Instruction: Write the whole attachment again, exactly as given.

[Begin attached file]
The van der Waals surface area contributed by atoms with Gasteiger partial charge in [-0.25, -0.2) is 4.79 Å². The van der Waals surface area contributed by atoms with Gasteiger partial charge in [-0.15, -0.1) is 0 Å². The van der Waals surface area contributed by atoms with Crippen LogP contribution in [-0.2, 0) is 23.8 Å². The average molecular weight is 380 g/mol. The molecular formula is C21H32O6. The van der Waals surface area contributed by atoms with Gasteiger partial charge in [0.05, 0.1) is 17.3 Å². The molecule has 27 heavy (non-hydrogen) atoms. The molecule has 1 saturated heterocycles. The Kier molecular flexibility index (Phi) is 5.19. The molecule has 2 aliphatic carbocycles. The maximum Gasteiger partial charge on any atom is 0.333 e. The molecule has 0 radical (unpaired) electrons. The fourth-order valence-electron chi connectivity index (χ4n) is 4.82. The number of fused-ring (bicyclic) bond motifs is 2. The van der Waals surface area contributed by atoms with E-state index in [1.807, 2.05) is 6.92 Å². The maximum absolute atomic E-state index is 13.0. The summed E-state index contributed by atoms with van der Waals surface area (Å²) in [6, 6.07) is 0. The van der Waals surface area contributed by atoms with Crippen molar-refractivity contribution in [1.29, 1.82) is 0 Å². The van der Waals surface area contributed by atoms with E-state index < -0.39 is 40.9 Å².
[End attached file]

The van der Waals surface area contributed by atoms with Gasteiger partial charge in [-0.25, -0.2) is 4.79 Å². The van der Waals surface area contributed by atoms with Gasteiger partial charge in [-0.15, -0.1) is 0 Å². The van der Waals surface area contributed by atoms with Crippen LogP contribution in [-0.2, 0) is 23.8 Å². The average molecular weight is 380 g/mol. The molecular formula is C21H32O6. The van der Waals surface area contributed by atoms with Gasteiger partial charge in [0.05, 0.1) is 17.3 Å². The molecule has 27 heavy (non-hydrogen) atoms. The molecule has 1 saturated heterocycles. The Kier molecular flexibility index (Phi) is 5.19. The molecule has 2 aliphatic carbocycles. The maximum Gasteiger partial charge on any atom is 0.333 e. The molecule has 0 radical (unpaired) electrons. The fourth-order valence-electron chi connectivity index (χ4n) is 4.82. The number of fused-ring (bicyclic) bond motifs is 2. The van der Waals surface area contributed by atoms with E-state index in [1.807, 2.05) is 6.92 Å². The maximum absolute atomic E-state index is 13.0. The summed E-state index contributed by atoms with van der Waals surface area (Å²) in [6, 6.07) is 0. The van der Waals surface area contributed by atoms with Crippen molar-refractivity contribution in [1.29, 1.82) is 0 Å². The van der Waals surface area contributed by atoms with E-state index < -0.39 is 40.9 Å².